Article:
In This Article Expand or collapse the "in this article" section Dion Boucicault

  • Introduction
  • General Overviews
  • Archives and Accessible Primary Materials
  • Boucicault in Cultural History
  • The Irish Plays
  • Irish Plays Abroad

Victorian Literature Dion Boucicault
Sarah Meer
  • LAST MODIFIED: 22 August 2023
  • DOI: 10.1093/obo/9780199799558-0195


Dionysus Lardner Boucicault (known as Dion Boucicault, also sometimes spelt Bourcicault) was a prolific playwright and a successful actor and manager. Active between about 1840 and 1890, he was most prominent and popular in the years 1850–1880. He was born in Dublin, but he spent his heyday shuttling between London and New York; he also toured Australia and New Zealand, and spent seasons in California, Chicago, and New Orleans. As a writer, Boucicault was identified most closely with adaptation from the French, translating the plots of Parisian boulevard melodramas into British or American settings. At the same time, he achieved a string of massive commercial hits, and is credited with importing to London the sensational melodrama that became the theatrical hallmark of the 1860s. Sensation drama combined high production values with violent and exciting plots; while these had once been associated with working-class theatres, Boucicault fused sensation with comedy and sentiment to mesmerize prosperous audiences and even the Queen. His creations underpinned the rise of London’s West End as a pleasure district, and they helped establish long runs and touring productions. Boucicault also contributed to the extension of theatrical copyright and performance rights, through campaigns and litigation. As an academic subject, Boucicault has traditionally interested quite distinct constituencies. He has long held a place in the Irish canon, although it has sometimes been a slightly dubious one; popular in the nineteenth century, he fell out of favor after the founding of the Irish Literary Theatre. Then he was rediscovered in the 1960s, and returned to the fore in the 1990s, as transnational approaches recognized his significance for the Irish diaspora. In American Studies, Boucicault tends to be remembered for plays set in the United States, above all for his ‘race’ play, The Octoroon, which takes place on a Louisiana plantation. Critics have discussed its racial politics, its attitude to slavery, and its representations of photography, law, and the frontier. Outside academia, The Octoroon found a new prominence in 2014 when Branden Jacobs-Jenkins adapted and analyzed it in An Octoroon. Victorianists have analyzed Boucicault’s plays in relation to railways, sport, cities, prostitution, and the Indian Rebellion of 1857; theatre and film historians have been drawn to Boucault’s inventive staging, his legal and business innovations, and his contribution to the narrative techniques of the early motion picture.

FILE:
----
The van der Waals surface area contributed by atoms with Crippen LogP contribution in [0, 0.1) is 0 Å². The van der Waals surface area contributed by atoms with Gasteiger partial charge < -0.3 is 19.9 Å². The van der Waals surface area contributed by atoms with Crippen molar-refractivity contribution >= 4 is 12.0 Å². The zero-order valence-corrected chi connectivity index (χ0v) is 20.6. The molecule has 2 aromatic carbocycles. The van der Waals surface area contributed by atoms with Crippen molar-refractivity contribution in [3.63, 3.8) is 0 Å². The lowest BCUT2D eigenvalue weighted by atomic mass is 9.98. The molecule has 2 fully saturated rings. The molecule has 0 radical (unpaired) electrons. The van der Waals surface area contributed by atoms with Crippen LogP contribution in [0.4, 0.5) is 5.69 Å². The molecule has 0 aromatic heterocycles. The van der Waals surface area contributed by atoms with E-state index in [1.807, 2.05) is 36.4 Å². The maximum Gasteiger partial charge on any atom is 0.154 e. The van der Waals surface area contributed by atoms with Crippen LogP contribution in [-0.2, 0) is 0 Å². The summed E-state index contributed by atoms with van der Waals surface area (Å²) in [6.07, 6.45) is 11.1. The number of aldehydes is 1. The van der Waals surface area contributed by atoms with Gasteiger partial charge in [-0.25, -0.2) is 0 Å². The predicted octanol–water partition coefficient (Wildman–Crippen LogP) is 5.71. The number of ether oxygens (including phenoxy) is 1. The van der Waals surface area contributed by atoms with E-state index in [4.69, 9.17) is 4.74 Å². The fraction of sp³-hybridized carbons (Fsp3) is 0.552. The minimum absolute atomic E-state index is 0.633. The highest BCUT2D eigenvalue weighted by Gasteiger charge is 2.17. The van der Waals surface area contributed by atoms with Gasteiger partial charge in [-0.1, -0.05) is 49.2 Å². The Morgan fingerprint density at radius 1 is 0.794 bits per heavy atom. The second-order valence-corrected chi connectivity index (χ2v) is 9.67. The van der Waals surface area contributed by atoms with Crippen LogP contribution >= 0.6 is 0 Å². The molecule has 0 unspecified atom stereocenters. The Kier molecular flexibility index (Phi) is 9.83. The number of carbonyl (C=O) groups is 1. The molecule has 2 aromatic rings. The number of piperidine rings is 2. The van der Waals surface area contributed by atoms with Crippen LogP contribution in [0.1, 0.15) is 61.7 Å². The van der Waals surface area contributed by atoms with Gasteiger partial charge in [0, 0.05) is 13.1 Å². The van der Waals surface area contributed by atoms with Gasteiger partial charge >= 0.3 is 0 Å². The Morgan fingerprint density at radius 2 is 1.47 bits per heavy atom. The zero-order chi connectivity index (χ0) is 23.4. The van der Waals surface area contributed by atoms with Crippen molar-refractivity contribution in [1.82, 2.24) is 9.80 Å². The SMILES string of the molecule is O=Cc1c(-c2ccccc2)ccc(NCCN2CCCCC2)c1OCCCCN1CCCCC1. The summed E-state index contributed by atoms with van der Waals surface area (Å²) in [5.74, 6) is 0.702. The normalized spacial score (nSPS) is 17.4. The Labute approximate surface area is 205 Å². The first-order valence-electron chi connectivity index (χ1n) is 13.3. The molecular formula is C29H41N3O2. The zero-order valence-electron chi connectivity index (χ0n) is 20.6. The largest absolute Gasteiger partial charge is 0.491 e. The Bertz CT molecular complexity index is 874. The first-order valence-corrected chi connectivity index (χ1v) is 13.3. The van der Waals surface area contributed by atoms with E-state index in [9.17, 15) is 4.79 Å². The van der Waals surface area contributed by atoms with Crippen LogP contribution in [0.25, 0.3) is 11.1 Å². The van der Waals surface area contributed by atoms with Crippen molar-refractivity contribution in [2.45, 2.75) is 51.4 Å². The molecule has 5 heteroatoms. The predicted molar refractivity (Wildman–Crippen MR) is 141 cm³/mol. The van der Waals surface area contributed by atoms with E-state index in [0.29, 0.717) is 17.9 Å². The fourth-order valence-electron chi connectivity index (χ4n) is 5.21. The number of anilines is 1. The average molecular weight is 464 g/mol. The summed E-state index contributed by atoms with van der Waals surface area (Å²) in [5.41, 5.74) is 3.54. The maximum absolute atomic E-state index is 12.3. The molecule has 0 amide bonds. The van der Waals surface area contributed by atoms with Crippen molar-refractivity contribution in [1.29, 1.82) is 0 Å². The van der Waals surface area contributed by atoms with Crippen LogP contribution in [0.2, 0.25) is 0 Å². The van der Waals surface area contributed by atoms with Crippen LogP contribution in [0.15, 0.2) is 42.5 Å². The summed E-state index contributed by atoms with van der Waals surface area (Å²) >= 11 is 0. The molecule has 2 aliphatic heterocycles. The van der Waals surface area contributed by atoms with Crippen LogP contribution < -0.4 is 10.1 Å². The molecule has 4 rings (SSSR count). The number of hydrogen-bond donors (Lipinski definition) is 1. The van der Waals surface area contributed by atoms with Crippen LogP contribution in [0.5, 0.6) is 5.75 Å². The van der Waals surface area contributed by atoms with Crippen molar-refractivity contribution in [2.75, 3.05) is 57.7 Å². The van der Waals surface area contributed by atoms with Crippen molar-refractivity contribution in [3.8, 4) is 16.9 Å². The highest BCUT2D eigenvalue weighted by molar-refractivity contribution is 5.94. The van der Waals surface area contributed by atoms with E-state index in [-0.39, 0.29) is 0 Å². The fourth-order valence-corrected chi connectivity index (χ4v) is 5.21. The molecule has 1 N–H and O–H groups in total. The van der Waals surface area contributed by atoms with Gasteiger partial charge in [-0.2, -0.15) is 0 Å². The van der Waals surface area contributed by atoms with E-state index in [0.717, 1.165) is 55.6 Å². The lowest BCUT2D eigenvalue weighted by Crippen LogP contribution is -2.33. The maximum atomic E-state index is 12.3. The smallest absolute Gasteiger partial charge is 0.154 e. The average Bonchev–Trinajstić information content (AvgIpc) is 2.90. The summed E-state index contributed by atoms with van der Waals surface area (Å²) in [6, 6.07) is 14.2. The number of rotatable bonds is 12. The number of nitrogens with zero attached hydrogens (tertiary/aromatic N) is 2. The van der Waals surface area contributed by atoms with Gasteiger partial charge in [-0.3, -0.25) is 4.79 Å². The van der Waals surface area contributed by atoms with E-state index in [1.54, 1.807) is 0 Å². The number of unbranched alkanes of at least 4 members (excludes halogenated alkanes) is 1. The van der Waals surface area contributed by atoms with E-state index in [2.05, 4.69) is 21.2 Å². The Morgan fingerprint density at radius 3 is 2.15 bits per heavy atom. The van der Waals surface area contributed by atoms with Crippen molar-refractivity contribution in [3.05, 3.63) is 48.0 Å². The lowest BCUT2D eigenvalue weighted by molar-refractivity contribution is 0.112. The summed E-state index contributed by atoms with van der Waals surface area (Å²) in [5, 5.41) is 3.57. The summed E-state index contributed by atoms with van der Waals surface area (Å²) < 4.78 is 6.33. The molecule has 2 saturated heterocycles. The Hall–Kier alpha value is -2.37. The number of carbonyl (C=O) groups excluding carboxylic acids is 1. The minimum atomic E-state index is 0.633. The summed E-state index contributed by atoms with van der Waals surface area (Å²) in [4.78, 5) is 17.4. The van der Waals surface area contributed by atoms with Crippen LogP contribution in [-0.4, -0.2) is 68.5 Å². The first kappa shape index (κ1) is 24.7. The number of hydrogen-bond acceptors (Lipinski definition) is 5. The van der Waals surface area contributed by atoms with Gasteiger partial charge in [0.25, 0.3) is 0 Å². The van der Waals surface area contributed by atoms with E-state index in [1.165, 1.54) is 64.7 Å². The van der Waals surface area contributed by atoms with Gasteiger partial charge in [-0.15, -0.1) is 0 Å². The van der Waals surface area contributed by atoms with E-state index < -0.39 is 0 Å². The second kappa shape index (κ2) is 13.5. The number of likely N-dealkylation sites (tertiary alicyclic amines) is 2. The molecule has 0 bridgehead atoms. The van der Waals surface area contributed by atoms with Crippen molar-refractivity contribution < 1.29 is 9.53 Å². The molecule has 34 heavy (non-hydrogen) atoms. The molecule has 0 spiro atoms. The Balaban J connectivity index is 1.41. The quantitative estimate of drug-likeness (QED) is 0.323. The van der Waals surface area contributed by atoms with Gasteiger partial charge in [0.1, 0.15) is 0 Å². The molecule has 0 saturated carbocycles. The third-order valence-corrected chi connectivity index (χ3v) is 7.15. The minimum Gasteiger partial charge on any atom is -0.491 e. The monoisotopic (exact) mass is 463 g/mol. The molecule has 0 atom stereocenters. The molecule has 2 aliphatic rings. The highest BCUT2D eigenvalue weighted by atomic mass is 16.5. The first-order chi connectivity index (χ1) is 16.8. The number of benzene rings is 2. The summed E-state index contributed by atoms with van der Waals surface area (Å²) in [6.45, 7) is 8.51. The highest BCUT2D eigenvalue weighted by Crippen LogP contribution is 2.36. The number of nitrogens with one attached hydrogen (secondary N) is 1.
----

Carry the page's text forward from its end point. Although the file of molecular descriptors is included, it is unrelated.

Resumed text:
General Overviews

The compartmentalization of critical work on Boucicault—divided between Irish, American, and Victorian studies—has so far contributed to an undersupply of brief general overviews. Hogan 1969, McCormick 1987, and Keogh 1990 are all thorough, and relatively short, although the two later texts are now hard to get hold of. The introductions to Krause 1964, Thomson 1984, and Parkin 1987 make good starting points; Boltwood 2012 is a good introduction to the Irish plays.

  • Boltwood, Scott. “Dion Boucicault: From Stage Irishman to Staging Nationalism.” In A Companion to Irish Literature. 2 vols. Edited by Julia M. Wright, 460–475. Oxford, UK: Wiley Blackwell, 2012.

    DOI: 10.1002/9781444328066.ch28

    This is a good overview of the Irish plays, including The Knight of Arva (1848).

  • Hogan, Robert. Dion Boucicault. New York: Twayne, 1969.

    An important survey of both life and work, in a slim volume.

  • Keogh, Antóin. Dion Boucicault, An Irish Playwright. Dublin, Republic of Ireland: Saor-Ollscoil Press, 1990.

    This limited edition contains useful, if very short, introductory essays on Boucicault’s literary influence, “stage Irishism,” theatrical law, stagecraft, and theatre management.

  • Krause, David. “Introduction.” In The Dolmen Boucicault. Edited by David Krause, 9–47. Dublin, Republic of Ireland: Dolmen Press, 1964.

    This forty-page introduction emphasizes the Irish plays and context.

  • McCormick, John. Dion Boucicault. Cambridge, UK: Chadwyck-Healey, 1987.

    A short volume in a series produced with teachers in mind, this is concise and highly informative, though difficult to find.

  • Parkin, Andrew. “Introduction.” In Selected Plays of Dion Boucicault. Edited by Andrew Parkin, 7–22. Gerrard’s Cross, UK: Colin Smythe, 1987.

    A helpful introduction.

  • Thomson, Peter. “Introduction.” In Plays by Dion Boucicault. Edited by Peter Thomson, 1–14. Cambridge, UK: Cambridge University Press, 1984.

    A useful introduction.

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